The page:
Inflation will rise sharply, says Mervyn King
- 16 February 2011
- From the section Business
Inflation will rise sharply in the first half of this year before falling back next year, the Governor of the Bank of England, Mervyn King, has said.
But he said there were "large risks" that inflation could overshoot or undershoot the Bank's 2% target.
He reiterated his belief that external factors, such as rising food and energy prices, are the main cause of rising prices in the UK.
Mr King said growth would be weaker than the Bank forecast in November.
He also sought to play down reports the Bank had signalled that interest rates would need to rise this year in order to try to bring down inflation.
"Some people are running ahead of themselves and saying that we are pre-announcing or laying the ground for a rate rise," Mr King said.
"That decision has not been taken and won't be taken until we get to the next meeting or the following meeting, or it may be many quarters."
In the Bank's inflation report, the governor said that once cost pressures from high commodity prices subside, "CPI inflation will then fall back. But the extent to which it will do so is uncertain, and there are large risks in both directions."
The governor said if businesses and households expected that high inflation was here to stay, prices and wages might rise even more quickly.
On the other hand, as the effects of the rise in VAT to 20% implemented in January and imported cost pressures began to diminish, there was a risk that weak growth "will push inflation well below target," he said.
On Thursday, official figures showed that inflation, as measured by the Consumer Price Index (CPI), rose to 4% in January from 3% in December. Measured by the Retail Price Index (RPI), which includes mortgage interest payments, it rose to 5.1% from 4.8%.
Mr King was forced to write a letter to the Chancellor, George Osborne, to explain why CPI inflation was twice the Bank's target rate.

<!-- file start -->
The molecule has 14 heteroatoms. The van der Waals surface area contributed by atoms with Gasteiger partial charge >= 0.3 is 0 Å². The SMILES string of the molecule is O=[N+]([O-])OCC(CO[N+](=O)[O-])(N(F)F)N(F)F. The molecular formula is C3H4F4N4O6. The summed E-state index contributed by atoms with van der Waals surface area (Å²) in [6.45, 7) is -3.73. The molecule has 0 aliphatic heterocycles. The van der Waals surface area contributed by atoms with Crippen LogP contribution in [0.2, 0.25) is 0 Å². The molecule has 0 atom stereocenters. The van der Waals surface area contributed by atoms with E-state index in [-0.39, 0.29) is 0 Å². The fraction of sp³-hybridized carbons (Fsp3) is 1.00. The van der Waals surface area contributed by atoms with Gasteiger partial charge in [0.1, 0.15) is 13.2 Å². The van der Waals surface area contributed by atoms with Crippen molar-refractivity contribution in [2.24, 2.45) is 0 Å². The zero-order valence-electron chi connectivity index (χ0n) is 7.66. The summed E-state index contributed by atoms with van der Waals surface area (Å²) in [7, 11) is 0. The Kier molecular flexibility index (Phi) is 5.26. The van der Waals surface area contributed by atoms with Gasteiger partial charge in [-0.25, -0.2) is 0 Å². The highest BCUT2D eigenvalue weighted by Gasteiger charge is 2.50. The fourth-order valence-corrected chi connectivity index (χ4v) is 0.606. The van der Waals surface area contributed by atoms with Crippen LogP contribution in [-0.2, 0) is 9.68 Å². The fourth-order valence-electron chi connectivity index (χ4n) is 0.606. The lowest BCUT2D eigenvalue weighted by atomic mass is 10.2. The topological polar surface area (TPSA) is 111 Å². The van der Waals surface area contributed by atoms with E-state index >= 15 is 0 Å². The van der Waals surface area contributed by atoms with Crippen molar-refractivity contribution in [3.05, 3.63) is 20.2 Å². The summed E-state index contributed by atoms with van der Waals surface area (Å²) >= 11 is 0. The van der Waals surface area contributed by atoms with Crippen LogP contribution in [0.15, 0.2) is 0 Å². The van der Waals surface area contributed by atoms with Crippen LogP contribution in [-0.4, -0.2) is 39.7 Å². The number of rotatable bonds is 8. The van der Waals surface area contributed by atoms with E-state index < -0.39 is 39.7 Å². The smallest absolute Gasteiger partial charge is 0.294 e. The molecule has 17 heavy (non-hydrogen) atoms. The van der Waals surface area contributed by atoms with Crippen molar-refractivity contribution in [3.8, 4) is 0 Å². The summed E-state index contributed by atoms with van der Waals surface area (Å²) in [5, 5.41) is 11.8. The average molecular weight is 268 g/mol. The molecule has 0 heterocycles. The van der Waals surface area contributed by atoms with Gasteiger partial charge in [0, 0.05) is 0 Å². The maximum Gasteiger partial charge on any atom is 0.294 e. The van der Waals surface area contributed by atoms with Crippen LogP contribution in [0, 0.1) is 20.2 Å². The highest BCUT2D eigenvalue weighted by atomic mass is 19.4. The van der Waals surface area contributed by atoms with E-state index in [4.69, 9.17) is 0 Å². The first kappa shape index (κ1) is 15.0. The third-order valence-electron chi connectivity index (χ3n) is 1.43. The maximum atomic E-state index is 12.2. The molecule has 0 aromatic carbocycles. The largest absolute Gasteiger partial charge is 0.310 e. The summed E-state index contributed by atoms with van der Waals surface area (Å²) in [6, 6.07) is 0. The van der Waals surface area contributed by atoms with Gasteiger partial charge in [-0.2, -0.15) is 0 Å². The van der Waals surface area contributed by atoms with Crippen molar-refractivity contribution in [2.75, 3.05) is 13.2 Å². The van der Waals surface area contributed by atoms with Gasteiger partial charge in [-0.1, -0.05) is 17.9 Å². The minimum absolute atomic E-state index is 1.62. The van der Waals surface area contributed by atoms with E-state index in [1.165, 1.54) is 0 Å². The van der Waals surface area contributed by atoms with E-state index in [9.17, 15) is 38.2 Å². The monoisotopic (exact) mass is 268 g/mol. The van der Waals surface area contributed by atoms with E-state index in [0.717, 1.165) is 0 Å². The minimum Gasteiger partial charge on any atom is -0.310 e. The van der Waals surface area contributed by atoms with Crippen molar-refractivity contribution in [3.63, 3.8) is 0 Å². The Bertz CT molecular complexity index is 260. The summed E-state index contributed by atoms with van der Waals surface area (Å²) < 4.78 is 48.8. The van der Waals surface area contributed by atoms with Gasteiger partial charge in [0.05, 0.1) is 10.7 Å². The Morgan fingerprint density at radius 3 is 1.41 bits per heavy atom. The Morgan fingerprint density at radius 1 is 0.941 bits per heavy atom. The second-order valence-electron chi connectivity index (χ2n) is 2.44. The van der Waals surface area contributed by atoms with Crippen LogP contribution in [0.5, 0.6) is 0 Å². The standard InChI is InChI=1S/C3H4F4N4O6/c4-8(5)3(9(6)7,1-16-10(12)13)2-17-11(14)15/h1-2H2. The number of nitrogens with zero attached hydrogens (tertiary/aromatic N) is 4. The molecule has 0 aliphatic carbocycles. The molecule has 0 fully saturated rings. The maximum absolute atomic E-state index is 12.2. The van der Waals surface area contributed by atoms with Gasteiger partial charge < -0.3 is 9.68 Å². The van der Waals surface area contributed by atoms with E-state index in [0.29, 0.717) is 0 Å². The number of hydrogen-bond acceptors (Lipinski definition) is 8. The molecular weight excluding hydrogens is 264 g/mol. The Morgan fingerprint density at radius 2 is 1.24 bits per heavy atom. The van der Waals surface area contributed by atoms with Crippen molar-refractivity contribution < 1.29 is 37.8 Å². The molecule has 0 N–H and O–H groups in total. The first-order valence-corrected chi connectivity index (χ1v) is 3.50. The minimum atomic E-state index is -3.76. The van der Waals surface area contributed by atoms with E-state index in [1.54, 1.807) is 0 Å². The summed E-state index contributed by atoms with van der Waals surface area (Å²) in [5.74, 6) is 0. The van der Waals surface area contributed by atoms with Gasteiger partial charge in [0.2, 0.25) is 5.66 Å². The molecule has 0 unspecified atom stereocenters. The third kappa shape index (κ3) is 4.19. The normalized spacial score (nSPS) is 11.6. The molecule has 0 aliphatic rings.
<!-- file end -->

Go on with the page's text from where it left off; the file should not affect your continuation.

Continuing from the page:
Split on rates
Mr King said there were "real differences of view" in the Bank's Monetary Policy Committee (MPC), which sets interest rates, about "the likely path of inflation in the medium term".
Two members, Andrew Sentance and Martin Weale, have already voted to raise interest rates, currently at a record low of 0.5%, to combat rising prices.
The split reflects the wider debate among economists, with some arguing that rates should be increased to prevent inflation rising further, and others maintaining that a rate rise would jeopardise the fragile economic recovery.
In light of Tuesday's figures showing inflation rising faster, and Mr King's letter to the chancellor, more observers believed the Bank would raise rates sometime over the summer.
Mr King wrote: "The MPC's-central judgement, under the assumption that Bank Rate increases in line with market expectations, remains that inflation will fall back so that it is about as likely to be above the target as below it two to three years ahead."
Before the inflation report, the market was expecting a rate rise in May, with perhaps two further rises later in the year.
Previously, Mr King had said that inflation would come down without interest rate rises.
However, some observers read Mr King's comments on Wednesday as meaning a rate rise was not imminent.
"It looks as though markets may have over-interpreted [Mr] King's line on inflation in yesterday's letter to the chancellor," said Philip Shaw at Investec.
Raghav Subbarao at Barclays Capital said: "We think the market interpreted the letter yesterday as being more hawkish... Clearly the inflation report is dovish and downplays the possibility of a rate rise."
Mr King said the recovery was "unlikely to be smooth", while the Bank's economic growth projection for most of this year was now "weaker" than it forecast towards the end of last year.
The BBC's Stephanie Flanders suggested that the Bank's expectation of slower growth and higher inflation would have an impact on its interest rate policy.
"The implication is that Bank Rate will need to go up sooner than the MPC previously thought, and without such a strong economic recovery," she said.